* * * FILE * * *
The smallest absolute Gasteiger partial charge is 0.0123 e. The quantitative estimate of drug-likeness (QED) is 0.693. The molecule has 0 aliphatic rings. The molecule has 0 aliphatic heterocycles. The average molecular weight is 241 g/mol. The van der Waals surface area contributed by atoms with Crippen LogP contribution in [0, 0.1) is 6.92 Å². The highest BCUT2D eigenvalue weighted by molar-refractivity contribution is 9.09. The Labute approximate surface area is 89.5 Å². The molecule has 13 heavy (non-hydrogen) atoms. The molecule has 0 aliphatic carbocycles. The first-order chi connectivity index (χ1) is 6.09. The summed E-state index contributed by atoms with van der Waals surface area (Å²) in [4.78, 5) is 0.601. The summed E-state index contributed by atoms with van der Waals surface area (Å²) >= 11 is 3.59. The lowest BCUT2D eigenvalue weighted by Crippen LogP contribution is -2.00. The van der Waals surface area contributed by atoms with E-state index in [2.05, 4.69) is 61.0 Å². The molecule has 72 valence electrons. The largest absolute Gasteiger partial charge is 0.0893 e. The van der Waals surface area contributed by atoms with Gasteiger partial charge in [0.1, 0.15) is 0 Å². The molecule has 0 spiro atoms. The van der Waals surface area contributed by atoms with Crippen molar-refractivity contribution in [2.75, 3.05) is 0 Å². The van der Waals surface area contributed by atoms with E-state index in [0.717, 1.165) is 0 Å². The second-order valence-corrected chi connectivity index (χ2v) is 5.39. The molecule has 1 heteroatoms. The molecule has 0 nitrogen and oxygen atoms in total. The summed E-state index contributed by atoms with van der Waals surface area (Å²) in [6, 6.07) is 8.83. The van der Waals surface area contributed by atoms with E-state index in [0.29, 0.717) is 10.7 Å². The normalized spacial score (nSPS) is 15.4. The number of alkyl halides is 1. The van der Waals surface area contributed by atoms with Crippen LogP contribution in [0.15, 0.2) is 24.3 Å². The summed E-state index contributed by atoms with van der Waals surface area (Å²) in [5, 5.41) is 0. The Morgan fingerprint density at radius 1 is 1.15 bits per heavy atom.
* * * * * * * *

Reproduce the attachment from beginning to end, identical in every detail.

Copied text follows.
The smallest absolute Gasteiger partial charge is 0.0123 e. The quantitative estimate of drug-likeness (QED) is 0.693. The molecule has 0 aliphatic rings. The molecule has 0 aliphatic heterocycles. The average molecular weight is 241 g/mol. The van der Waals surface area contributed by atoms with Crippen LogP contribution in [0, 0.1) is 6.92 Å². The highest BCUT2D eigenvalue weighted by molar-refractivity contribution is 9.09. The Labute approximate surface area is 89.5 Å². The molecule has 13 heavy (non-hydrogen) atoms. The molecule has 0 aliphatic carbocycles. The first-order chi connectivity index (χ1) is 6.09. The summed E-state index contributed by atoms with van der Waals surface area (Å²) in [4.78, 5) is 0.601. The summed E-state index contributed by atoms with van der Waals surface area (Å²) >= 11 is 3.59. The lowest BCUT2D eigenvalue weighted by Crippen LogP contribution is -2.00. The van der Waals surface area contributed by atoms with E-state index in [2.05, 4.69) is 61.0 Å². The molecule has 72 valence electrons. The largest absolute Gasteiger partial charge is 0.0893 e. The van der Waals surface area contributed by atoms with Gasteiger partial charge in [0.1, 0.15) is 0 Å². The molecule has 0 spiro atoms. The van der Waals surface area contributed by atoms with Crippen molar-refractivity contribution in [2.75, 3.05) is 0 Å². The van der Waals surface area contributed by atoms with E-state index in [0.717, 1.165) is 0 Å². The second-order valence-corrected chi connectivity index (χ2v) is 5.39. The molecule has 1 heteroatoms. The molecule has 0 nitrogen and oxygen atoms in total. The summed E-state index contributed by atoms with van der Waals surface area (Å²) in [6, 6.07) is 8.83. The van der Waals surface area contributed by atoms with E-state index in [0.29, 0.717) is 10.7 Å². The normalized spacial score (nSPS) is 15.4. The number of alkyl halides is 1. The van der Waals surface area contributed by atoms with Crippen LogP contribution in [0.15, 0.2) is 24.3 Å². The summed E-state index contributed by atoms with van der Waals surface area (Å²) in [5, 5.41) is 0. The Morgan fingerprint density at radius 1 is 1.15 bits per heavy atom.